India's steep new tax on gold imports doesn't deter Mousumi Rao as she holds up a glittering $5,000 filigree necklace that could adorn her daughter on her wedding day. Ms Rao's daughter isn't getting married next month or even next year. The 12-year-old is at least several years away from her wedding.
Since tradition demands a bride practically drip with gold jewelry, it's never too early for an Indian family to start preparing, particularly with the high cost of gold these days.
"I'm collecting things for her now so when she grows older and marries, I should have enough gold for her," said Ms Rao. "It is very auspicious for us, one of the most auspicious things, to give gold to your daughter."
Gold has been deeply entwined in Indian culture for thousands of years. Nowadays, India is by far the world's biggest buyer of gold and those imports are an increasing drain on an economy that is growing too slowly to reduce widespread poverty.
Last year Indians imported 864 tons of gold, about one fifth of world sales. The unquenchable appetite for gold coins, bars and jewelry has swelled India's trade deficit and weakened its currency, making crucial imports such as fuel more expensive.
"Every Indian wants gold. Now is the wedding season, and I'm seeing an increase in demand no matter about the tax," said jeweler Arun Kaigaonkar. "Prices have been rising for years, and still people buy." He said not only jewelry, but gold bars and coins remain in high demand because in many rural areas banking is less available. "In the countryside, people save their money only in gold."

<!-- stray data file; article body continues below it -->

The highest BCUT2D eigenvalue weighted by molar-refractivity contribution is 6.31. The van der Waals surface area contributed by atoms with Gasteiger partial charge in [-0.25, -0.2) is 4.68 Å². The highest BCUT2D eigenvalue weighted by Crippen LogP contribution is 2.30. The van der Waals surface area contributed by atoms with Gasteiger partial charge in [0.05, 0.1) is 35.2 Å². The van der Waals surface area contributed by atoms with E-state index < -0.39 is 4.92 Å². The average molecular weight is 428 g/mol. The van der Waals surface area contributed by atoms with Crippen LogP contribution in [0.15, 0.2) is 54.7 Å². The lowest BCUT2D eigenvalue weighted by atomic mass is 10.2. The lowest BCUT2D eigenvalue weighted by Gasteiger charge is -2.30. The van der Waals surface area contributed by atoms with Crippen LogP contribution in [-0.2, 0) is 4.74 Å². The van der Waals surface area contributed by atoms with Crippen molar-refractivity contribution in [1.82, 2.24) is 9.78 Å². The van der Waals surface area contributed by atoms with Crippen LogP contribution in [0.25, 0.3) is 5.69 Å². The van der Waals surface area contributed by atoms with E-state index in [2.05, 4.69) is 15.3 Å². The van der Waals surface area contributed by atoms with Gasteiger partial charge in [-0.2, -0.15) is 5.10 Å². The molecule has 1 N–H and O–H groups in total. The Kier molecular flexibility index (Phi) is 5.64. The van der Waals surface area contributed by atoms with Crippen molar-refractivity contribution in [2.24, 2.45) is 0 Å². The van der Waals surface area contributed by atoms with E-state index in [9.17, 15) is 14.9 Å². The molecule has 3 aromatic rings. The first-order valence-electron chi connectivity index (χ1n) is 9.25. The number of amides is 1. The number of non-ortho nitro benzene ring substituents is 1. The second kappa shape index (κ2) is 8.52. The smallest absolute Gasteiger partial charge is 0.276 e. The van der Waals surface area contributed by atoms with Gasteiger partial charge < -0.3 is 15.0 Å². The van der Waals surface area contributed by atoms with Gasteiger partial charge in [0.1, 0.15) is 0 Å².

"The culture of gold is so strong in India. It's difficult to contain this demand by just tweaking import duties," said Samiran Chakraborty, an economist with Standard Chartered Bank in Mumbai.
In early 2011, an ounce of gold cost about $1,375 on the world market, or nearly Rs 62,000 inside India at the exchange rate at the time. It now costs over $1,600 an ounce but the drop in the rupee against the dollar means the cost in India has risen by an even greater extent, to about Rs 90,000.
The rising price does reduce demand but each festival and wedding season brings sales back up again. Industry experts say there are signs that higher import taxes have encouraged smuggling, which hasn't been a problem since India lifted strict gold controls more than 20 years ago.
Few expect a return to those draconian measures. Potentially more effective is a new scheme to get the vast amounts of gold already in India back into circulation. "India is not only the world's biggest importer of gold, it is also the biggest hoarder of gold," said Albert Cheng, managing director of the World Gold Council (WGC), which estimates there are some 18,000 tons of gold locked up in bank vaults and family homes around the country.
Standard Chartered's Mr Chakraborty said such "non-productive" gold in India is worth some $1 trillion, about half of India's gross domestic product (GDP).
"Gold is considered pure in our culture, and giving it is a virtue. Certain amount of gold must be bought," said 26-year-old Rohini, a Mumbai physiotherapist as she browsed in a jewelry shop. Her mother, Jaishri, agreed. "Of course, nobody can afford as much as we used to. Once upon a time, we used to buy gold by the kilo," she said. "But the price is so high now, we just buy what we can for the necessary things."